Eva Lois Evans

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Eva Lois Evans
A smiling African-American woman
Eva Lois Evans, from a 1976 newspaper
BornJanuary 14, 1935
Memphis, Tennessee
DiedJuly 20, 2020
Ohio
Other namesEva Lowe Allman (1940 census)
OccupationEducator
Known for24th international president of Alpha Kappa Alpha (1994–1998)

Eva Lois Allmon Evans (January 14, 1935 – July 20, 2020) was an American educator based in Lansing, Michigan, and the 24th international president of the Alpha Kappa Alpha sorority. She was inducted into the Michigan Women's Hall of Fame in 2005.

Early life[edit]

Eva Lois Allmon was born in Memphis, Tennessee and raised in Detroit, Michigan, the only child of Exzelma Lowe Allmon. Her father worked for the post office.[1][2] She graduated from Detroit's Northern High School.[3] She earned a bachelor's degree at Wayne State University in 1961, and a master's degree and a Ph.D. at Michigan State University.[4] Her 1977 dissertation was titled "Teacher Perceptions and Expectations of the Locus-of-Control and Level of Aspiration of Upper Level Elementary White and Black Students; and Student Self-Ratings of Locus-of-Control and Level of Aspiration".[5]

Career[edit]

Evans taught school in Lansing, Michigan,[6] and was active in the racial desegregation of Lansing's schools.[1][7] She was the first woman to serve as Deputy Superintendent of the Lansing Public Schools.[8][9] She retired from the district in 1995.[10] “I love the Lansing Schools, I do,” she said in 2018. “I don’t know that I did everything right, but I did the best I could, for as long as I could.”[11]

Evans was elected first vice president in 1990 of Alpha Kappa Alpha,[12][13] and became the 24th international president, serving as the sorority's executive from 1994 to 1998.[14][15] She was inducted into the Michigan Women's Hall of Fame in 2005. In 2008, she gave an oral history interview to The HistoryMakers, a centennial program of Alpha Kappa Alpha.[16]

In 1985, Evans was appointed by governor James Blanchard to the Michigan Civil Rights Commission.[12][13] In 1991 Evans received the ATHENA Leadership Award from the Lansing Regional Chamber of Commerce.[17] and to the state's Council for the Humanities.[1] Later in life, she was founder and president of a retirement community in Winston-Salem, North Carolina.[18]

Personal life and legacy[edit]

Eva Lois Allmon married Howard Evans in 1964.[19] She died in 2020, aged 85 years, in Ohio.[20][21] The Dr. Eva L. Evans Welcome Center in Lansing was named in her honor in 2018.[9][11] Lansing Community College offers the Eva L. Evans Education Scholarship for students in education.[22]

References[edit]

  1. ^ a b c Finding Aid to The HistoryMakers Video Oral History with Eva Evans (2008).
  2. ^ "P. S. Profiles in Success; Eva Evans". Lansing State Journal. 1991-12-02. p. 13. Retrieved 2021-01-16 – via Newspapers.com.
  3. ^ "Eva Allmon". Detroit Free Press. 1951-04-29. p. 96. Retrieved 2021-01-16 – via Newspapers.com.
  4. ^ "Eva L. Evans". Western Michigan University. 2014-02-05. Retrieved 2021-01-16.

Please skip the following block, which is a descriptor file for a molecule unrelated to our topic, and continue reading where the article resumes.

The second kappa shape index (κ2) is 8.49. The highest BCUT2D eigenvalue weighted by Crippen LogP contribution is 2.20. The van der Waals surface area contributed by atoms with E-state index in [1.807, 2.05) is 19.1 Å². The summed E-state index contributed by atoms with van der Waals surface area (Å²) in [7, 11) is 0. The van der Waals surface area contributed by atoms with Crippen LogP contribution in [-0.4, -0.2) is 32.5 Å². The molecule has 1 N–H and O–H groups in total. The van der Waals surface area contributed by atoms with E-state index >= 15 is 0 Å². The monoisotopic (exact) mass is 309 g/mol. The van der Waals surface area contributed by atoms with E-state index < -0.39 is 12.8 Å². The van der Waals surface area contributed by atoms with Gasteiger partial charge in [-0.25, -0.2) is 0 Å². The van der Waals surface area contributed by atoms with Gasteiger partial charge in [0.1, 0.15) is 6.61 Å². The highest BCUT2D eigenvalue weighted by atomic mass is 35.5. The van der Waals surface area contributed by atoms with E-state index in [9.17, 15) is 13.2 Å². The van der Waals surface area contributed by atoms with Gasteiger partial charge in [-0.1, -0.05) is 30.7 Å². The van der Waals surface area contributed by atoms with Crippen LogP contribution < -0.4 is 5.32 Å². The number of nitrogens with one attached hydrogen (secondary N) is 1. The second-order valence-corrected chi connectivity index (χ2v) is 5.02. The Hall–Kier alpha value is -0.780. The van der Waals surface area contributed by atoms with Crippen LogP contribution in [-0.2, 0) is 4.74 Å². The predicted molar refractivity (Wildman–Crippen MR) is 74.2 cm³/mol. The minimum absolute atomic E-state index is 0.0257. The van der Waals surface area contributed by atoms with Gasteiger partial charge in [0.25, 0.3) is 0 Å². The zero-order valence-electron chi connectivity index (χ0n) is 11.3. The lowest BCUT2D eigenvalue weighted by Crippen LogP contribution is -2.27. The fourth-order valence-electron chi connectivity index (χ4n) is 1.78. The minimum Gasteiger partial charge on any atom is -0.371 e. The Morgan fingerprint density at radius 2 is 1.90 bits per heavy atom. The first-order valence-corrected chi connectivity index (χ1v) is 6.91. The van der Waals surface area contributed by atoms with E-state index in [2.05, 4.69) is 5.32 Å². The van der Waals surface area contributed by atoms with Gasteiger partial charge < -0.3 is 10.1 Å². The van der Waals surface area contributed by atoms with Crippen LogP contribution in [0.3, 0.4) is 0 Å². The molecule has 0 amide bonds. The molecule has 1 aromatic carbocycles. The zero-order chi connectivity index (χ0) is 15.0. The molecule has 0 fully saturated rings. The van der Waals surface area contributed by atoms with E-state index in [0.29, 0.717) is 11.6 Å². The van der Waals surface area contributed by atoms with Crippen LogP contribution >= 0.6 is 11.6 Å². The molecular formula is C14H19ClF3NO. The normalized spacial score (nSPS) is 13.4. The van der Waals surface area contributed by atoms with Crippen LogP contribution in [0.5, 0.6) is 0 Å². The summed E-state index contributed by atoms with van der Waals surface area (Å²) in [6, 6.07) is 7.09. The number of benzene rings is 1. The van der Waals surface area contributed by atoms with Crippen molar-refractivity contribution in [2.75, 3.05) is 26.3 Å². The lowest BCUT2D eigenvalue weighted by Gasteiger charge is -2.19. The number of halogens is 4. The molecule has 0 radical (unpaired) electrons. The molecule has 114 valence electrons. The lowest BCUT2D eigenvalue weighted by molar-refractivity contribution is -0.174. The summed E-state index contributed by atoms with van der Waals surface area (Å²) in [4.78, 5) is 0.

5. ^ Evans, Eva Lois. "Teacher Perceptions and Expectations of the Locus-of-Control and Level of Aspiration of Upper Level Elementary White and Black Students; and Student Self-Ratings of Locus-of-Control and Level of Aspiration" (Ph.D. dissertation, Michigan State University 1977). via ProQuest
  6. ^ Brown, Judith (1972-07-21). "Elementary Director Named". Lansing State Journal. p. 13. Retrieved 2021-01-16 – via Newspapers.com.
  7. ^ Sauer, Mark (1976-02-27). "'Black View' No Stereotype". Lansing State Journal. p. 28. Retrieved 2021-01-16 – via Newspapers.com.
  8. ^ "Eva Evans a Leader in the Field of Education". Lansing State Journal. 2014-03-12. pp. A3. Retrieved 2021-01-16 – via Newspapers.com.
  9. ^ a b "Lansing School District mourns loss of Eva Evans". WILX News 10. July 22, 2020. Retrieved 2021-01-16.
  10. ^ Andrejevic, Mark (1995-05-14). "Administrator Eva Evans to Retire in June". Lansing State Journal. p. 11. Retrieved 2021-01-16 – via Newspapers.com.
  11. ^ a b Naseef, Sydney (2018-03-19). "Lansing School's welcome center to be renamed after local educational icon". Spartan Newsroom. Retrieved 2021-01-16.
  12. ^ a b Honore, Sheridan (1990-08-22). "Giving Back; Educator Takes Worldwide Task". Lansing State Journal. p. 11. Retrieved 2021-01-16 – via Newspapers.com.
  13. ^ a b "Educator Leads Black Sorority". The Times Herald. 1990-08-23. p. 5. Retrieved 2021-01-16 – via Newspapers.com.
  14. ^ "Former International Presidents". Alpha Kappa Alpha, Inc. Retrieved 2021-01-16.
  15. ^ Gendreau, Gisgie (1994-11-06). "Sorority President Urges Leadership". Lansing State Journal. p. 18. Retrieved 2021-01-16 – via Newspapers.com.
  16. ^ "Eva Evans's Biography". The HistoryMakers. Retrieved 2021-01-16.
  17. ^ "ATHENA Leadership Award Recipients". Lansing State Journal. 2012-02-20. p. 31. Retrieved 2021-01-16 – via Newspapers.com.
  18. ^ "Eva Lois Evans". Michigan Women Forward. Retrieved 2021-01-16.
  19. ^ "She's active and involved (advertisement)". Lansing State Journal. 1977-09-18. p. 4. Retrieved 2021-01-16 – via Newspapers.com.
  20. ^ Lavery, Kevin (July 22, 2020). "Eva L. Evans, Pioneering Lansing Educator, Dies at 85". www.wkar.org. Retrieved 2021-01-16.
  21. ^ Johnson, Mark; Lyons, Craig (July 22, 2020). "Eva Evans, retired educator and community leader, dies at 85". Lansing State Journal. Retrieved 2021-01-16.
  22. ^ "Eva L. Evans Education Scholarship". Lansing Community College. Retrieved 2021-01-16.

External links[edit]